Well-implemented automation processes do not hinder user productivity but enhance it. Automating the security policies to the data flowing from one device to another immunizes the data, allowing it to be visible even as it travels outside the organization. This makes the data suitable for external collaboration, boosting user productivity even as workplaces shift from office to home and even enter a hybrid model.
Reason #3: Less Administrative and IT Overheads
Earlier, managing an organization's security policies was a manual process, which required complete administrative intervention. Not only was it an arduous process for the administration department, but it also affected the operations of the rest of the organization due to the lag in access protection requirements. As a result, overly permissive policies would be implemented, defeating the very purpose of data-centric security.
Automation helps an organization determine the right policies to be applied to data at a large scale as it gets fetched from storage media such as SAP, SharePoint, Salesforce, etc. Additionally, automation helps an organization cope with the ever-changing privacy requirements to ensure compliance and ease of policy updates.
Reason #4: Scalability
Automation allows an organization to efficiently address business dynamics, e.g., onboarding new joiners, departing employees, transfers, and external collaboration. Eliminating the overheads of defining security policies beforehand for each business case and automatically federating them at runtime in real-time in the context of the storage and collaborating application being used allows an enterprise to implement and adopt the solution at scale and, in true sense making the security seamless and transparent to the end-users.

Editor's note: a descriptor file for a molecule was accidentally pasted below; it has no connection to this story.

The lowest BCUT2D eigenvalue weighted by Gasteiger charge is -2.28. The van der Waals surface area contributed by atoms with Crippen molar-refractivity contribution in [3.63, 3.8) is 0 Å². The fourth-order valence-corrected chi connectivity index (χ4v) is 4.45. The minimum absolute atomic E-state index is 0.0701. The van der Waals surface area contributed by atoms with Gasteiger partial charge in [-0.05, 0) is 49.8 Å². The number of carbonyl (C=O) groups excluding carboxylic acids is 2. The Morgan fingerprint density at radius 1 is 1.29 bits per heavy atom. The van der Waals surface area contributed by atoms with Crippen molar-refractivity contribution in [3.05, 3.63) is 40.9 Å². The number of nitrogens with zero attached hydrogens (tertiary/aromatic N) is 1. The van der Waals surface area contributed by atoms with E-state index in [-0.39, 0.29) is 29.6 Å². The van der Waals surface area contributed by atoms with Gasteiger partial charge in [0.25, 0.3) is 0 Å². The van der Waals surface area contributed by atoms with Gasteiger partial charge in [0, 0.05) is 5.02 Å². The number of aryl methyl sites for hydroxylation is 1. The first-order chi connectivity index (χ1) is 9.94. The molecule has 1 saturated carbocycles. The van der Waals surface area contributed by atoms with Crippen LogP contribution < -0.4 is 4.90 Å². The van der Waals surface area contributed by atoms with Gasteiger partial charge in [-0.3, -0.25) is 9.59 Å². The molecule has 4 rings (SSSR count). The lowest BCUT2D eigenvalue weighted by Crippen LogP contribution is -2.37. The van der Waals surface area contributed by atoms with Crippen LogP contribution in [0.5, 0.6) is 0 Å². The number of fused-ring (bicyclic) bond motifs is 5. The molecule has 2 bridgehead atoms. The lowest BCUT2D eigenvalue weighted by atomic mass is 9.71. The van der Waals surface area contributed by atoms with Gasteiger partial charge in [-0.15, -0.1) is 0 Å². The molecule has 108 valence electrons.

Using automation with artificial intelligence makes it possible to automate the platforms to audit the process with prebuilt analytics. Using Digital Rights Management (DRM) solutions with auditing capabilities enables active tracking of data usage. This gives the security teams the awareness of sensitive data use and a better context of unauthorized activities to make well-informed policy decisions.
When it comes to managing elaborate data privacy systems, it has been commonly observed that the users are the weakest links. It is crucial to reduce user intervention and provide an unbiased monitoring system for efficient data security. Taking the user out of context and protecting the data at source automatically via integration with other security tools or mail and messaging systems or storage and collaboration systems will allow enterprises to successfully implement and adapt their data security initiatives.
In a nutshell, automating the data-centric security processes has the following advantages:
- Ability to easily track data and instantly spot any malpractices.
- No toll on productivity as any manual intervention happens only in case of an untoward event.
- Achieve scalability and broader user adoption due to lesser overheads around end-user awareness and training